Has the Boston condo market finally peaked?

Beceere62

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I wanted to have an opinion of others on my observation. At this time there are many condos listed in Boston and 'inner' suburbs that have been on the market for more than a few weeks or months. Many have seen price cuts as well. This is rather odd for this area. Does it mean that people are no longer interested in buying and the Boston area's market has finally peaked?
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bigeman312

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18 months after COVID-19 was declared a pandemic, the disease has caused profound changes to our city, to the way many of us live, work, learn, and play.

This thread can't exist without that fact front and center of the discussion.

MBTA rapid transit ridership is approximately 45% of what it was pre-pandemic. At the crux of your question are related questions: what happened to that other 55% of trips? Will they "come back"?
  • Some of those trips are no longer being taken. Many office jobs or classes have become remote or hybrid. Many doctor's appointments have been replaced by telehealth. Many shopping trips have been replaced by deliveries. Many trips to movie theatres, bars, restaurants, and the like are not being taken or are being replaced by different approximations of that experience. As a result, businesses have closed and things are different, to say the least.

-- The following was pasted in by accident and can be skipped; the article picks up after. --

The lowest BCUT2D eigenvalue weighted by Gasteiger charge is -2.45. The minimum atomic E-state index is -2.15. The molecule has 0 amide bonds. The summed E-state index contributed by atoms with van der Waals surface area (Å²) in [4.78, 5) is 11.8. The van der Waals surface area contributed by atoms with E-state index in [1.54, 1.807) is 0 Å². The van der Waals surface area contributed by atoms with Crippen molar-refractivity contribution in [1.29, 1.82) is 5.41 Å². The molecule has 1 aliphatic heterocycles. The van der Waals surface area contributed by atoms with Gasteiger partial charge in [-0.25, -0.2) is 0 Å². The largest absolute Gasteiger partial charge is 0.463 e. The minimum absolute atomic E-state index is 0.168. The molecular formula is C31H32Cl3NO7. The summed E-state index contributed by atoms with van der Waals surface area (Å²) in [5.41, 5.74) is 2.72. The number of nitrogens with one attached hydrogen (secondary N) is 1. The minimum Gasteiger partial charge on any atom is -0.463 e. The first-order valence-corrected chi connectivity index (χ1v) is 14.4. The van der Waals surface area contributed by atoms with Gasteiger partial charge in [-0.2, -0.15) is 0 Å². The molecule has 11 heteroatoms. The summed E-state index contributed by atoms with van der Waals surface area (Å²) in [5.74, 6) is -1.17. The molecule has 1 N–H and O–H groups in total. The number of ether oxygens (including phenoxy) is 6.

• Some of those trips are being taken less frequently. For example, full-time in-office employees becoming hybrid.
  • Some of those trips are being taken by other modes as many do not want to ride mass transit in the midst of a pandemic.
All three of those instances decrease demand for living in a dense, transit-accessible area.

The second question of whether they will "come back" is tricky. In May of 2020, it seemed to be a "when." Now, we all know that the world is forever changed by COVID-19 in profound city-life-altering ways. Location, location, location is less true than it ever has been before. When your socialization, work, and education is all being done remotely, many are seeing a benefit to doing it from a $500k, 3000 square foot house on a sprawling plot of land in the country rather than a $500k, 800 square foot condo near a transit line they no longer use. Or heck, a $300k larger, nicer, newer condo in a city much less expensive than Boston.

"Post-COVID" is a murky, unclear time. Until then (if that time period even exists), living in Boston is less fun and less necessary for many than it was in 2019.

"Has the Boston condo market peaked" is likely an equivalent answer to "has COVID permanently harmed the demand for city living."
 

erom

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Many COVID changes could still be temporary. I have a lot of coworkers who 100% intend to return to mass transit... once there is a vaccine for kids. Mass transit where you can't bring your kids along is fairly useless. (Masks are NOT good enough to trust my kid's health too, especially when there's no enforcement and others are lax about it.)